# Newton's Third Law Pairs

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#### suomi24

##### Full Member
5+ Year Member
I'm Reviewing NS Exam 1 right now, and have a question about #27 on the physics section.

Question: "A book rests horizontally on a table. The book experiences a gravitational force of mg due to the earth’s gravity. According to Newton’s third law:"

The correct answer is "the earth experiences a gravitational force of mg from the book"

I answered that the normal force would oppose Fg. "the book experiences a normal force of mg pushing up due to the table."

I understand the reasoning behind the correct answer, my question is if Force of gravity exerted on an object by the earth and vice versa constitutes a Newton's Third Law Pair, then what is the "equal and opposite reaction" to the normal force? We all learned to to draw free body diagrams with force of gravity being opposed by the normal force, so if that isn't Newton's third law where does it come from?

Hi, suomi24--

The book and table are in contact, so they must have equal and opposite forces. The book pushes down on the table, and the table pushes back on the book. The table's force on the book is the normal force. A free body diagram does not show Newton's third law pair because, by definition, the pair of forces must act on different objects--the two forces cannot act on the same object. The earth and book paired forces are done through gravitational forces. So the free body diagram you are drawing has the two forces done on the book--the earth's gravitational force downward called the weight force, and the book's contact force upward called the normal force. They are equal because the book is in static equilibrium; if it was free-falling, it would have no normal force.

If you drew a free body diagram of the table, you would have three forces acting on it: the earth's gravitational force downward + the earth's gravitational force on the book downward (the mass of the book puts extra force down on the table) = the earth's contact force pushing up on the table (the normal force).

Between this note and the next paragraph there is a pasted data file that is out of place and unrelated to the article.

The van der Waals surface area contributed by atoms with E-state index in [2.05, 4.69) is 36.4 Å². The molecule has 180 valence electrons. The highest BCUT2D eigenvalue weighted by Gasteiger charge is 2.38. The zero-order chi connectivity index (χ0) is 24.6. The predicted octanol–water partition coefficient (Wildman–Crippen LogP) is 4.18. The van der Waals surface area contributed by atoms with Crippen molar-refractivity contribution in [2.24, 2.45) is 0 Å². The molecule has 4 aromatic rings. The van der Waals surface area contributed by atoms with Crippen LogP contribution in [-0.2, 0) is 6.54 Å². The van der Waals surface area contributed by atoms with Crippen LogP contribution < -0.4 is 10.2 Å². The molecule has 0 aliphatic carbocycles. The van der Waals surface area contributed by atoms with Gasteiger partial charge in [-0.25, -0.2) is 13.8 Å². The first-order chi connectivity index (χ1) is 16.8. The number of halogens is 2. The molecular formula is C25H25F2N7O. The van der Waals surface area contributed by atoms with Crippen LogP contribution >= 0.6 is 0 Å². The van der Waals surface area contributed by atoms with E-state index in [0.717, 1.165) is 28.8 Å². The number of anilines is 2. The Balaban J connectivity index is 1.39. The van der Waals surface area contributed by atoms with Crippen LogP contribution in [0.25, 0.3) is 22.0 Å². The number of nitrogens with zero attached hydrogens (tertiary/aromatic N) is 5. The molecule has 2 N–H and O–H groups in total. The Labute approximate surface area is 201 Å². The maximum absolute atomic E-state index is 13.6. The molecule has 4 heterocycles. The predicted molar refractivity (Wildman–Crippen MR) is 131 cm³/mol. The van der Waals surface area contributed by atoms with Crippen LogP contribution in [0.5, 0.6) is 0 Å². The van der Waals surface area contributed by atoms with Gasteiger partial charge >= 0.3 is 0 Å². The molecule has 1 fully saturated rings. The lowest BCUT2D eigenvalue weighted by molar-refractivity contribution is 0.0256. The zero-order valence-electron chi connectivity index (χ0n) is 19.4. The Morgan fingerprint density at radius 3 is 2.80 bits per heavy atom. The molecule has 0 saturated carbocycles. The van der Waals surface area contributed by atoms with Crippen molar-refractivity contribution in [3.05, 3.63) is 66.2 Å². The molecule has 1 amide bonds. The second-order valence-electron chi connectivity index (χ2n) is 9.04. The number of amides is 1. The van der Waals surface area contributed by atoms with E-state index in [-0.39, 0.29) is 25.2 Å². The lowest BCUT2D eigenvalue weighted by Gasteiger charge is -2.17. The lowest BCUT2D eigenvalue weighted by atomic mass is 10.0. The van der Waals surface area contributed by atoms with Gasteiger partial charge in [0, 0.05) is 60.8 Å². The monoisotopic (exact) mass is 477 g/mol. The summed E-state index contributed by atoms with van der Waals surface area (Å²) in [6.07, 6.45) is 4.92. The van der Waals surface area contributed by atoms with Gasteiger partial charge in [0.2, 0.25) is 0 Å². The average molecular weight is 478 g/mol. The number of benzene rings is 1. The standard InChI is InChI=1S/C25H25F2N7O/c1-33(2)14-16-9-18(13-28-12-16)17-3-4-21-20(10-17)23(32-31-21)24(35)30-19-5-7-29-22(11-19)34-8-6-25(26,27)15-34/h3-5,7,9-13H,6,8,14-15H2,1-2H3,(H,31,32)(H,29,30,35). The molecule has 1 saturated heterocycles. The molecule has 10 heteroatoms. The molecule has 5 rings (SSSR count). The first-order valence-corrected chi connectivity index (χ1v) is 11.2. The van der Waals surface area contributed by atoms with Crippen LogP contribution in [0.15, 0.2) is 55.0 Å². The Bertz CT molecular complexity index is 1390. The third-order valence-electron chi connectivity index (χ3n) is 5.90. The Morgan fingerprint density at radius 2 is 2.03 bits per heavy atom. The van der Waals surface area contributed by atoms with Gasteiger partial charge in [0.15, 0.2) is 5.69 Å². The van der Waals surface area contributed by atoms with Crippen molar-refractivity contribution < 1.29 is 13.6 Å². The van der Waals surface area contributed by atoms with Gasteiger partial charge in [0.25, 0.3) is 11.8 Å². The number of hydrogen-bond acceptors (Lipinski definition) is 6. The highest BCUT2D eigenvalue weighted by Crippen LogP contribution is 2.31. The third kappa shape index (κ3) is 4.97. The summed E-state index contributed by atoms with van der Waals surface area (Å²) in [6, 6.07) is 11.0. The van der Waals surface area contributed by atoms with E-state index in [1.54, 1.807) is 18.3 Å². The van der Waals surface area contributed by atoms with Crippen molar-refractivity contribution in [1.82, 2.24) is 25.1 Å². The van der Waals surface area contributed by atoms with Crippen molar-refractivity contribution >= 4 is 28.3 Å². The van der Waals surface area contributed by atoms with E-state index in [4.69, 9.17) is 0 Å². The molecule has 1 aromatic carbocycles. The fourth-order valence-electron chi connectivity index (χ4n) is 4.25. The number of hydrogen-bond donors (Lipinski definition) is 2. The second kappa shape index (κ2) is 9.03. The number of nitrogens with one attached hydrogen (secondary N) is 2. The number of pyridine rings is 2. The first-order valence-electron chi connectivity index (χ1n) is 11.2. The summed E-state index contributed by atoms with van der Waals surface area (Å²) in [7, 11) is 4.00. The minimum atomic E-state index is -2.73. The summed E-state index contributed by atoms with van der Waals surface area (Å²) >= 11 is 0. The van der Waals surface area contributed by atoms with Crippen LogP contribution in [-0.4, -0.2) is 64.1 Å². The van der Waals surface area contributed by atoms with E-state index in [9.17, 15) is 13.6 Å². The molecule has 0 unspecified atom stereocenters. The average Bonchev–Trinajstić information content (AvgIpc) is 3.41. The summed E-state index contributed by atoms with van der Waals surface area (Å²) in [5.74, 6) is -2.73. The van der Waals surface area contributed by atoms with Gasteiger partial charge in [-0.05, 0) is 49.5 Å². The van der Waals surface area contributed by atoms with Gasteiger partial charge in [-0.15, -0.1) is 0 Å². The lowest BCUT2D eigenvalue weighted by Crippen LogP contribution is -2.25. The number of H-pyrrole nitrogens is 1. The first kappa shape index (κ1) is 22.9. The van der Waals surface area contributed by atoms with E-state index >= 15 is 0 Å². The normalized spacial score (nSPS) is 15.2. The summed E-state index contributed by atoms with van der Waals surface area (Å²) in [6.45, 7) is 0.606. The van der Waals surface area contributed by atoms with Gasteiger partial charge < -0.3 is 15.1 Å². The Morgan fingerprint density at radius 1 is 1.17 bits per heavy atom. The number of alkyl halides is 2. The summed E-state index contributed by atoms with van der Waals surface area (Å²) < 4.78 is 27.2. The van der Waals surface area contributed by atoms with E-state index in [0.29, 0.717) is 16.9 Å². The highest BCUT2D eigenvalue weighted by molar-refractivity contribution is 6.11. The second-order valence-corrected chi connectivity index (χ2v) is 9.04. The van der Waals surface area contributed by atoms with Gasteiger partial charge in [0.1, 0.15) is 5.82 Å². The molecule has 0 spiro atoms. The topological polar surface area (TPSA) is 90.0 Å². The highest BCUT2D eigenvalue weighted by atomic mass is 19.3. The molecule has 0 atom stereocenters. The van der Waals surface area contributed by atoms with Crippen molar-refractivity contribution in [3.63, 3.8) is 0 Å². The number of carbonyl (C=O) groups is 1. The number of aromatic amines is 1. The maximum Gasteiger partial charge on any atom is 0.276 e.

Of course, the book pushes down on the table with the same value as the earth's gravitational pull puts on the book (the earth is the source of the force, after all). If you push down on the book with your hand, the normal force will increase, but the weight force of the book does not change (mass of the book is constant); we simply add a third force in this case.

I hope that helps.

Good luck studying!

Thanks!

Hi, suomi24--

The book and table are in contact, so they must have equal and opposite forces. The book pushes down on the table, and the table pushes back on the book. The table's force on the book is the normal force. A free body diagram does not show Newton's third law pair because, by definition, the pair of forces must act on different objects--the two forces cannot act on the same object. The earth and book paired forces are done through gravitational forces. So the free body diagram you are drawing has the two forces done on the book--the earth's gravitational force downward called the weight force, and the book's contact force upward called the normal force. They are equal because the book is in static equilibrium; if it was free-falling, it would have no normal force.

If you drew a free body diagram of the table, you would have three forces acting on it: the earth's gravitational force downward + the earth's gravitational force on the book downward (the mass of the book puts extra force down on the table) = the earth's contact force pushing up on the table (the normal force).

Of course, the book pushes down on the table with the same value as the earth's gravitational pull puts on the book (the earth is the source of the force, after all). If you push down on the book with your hand, the normal force will increase, but the weight force of the book does not change (mass of the book is constant); we simply add a third force in this case.

I hope that helps.

Good luck studying!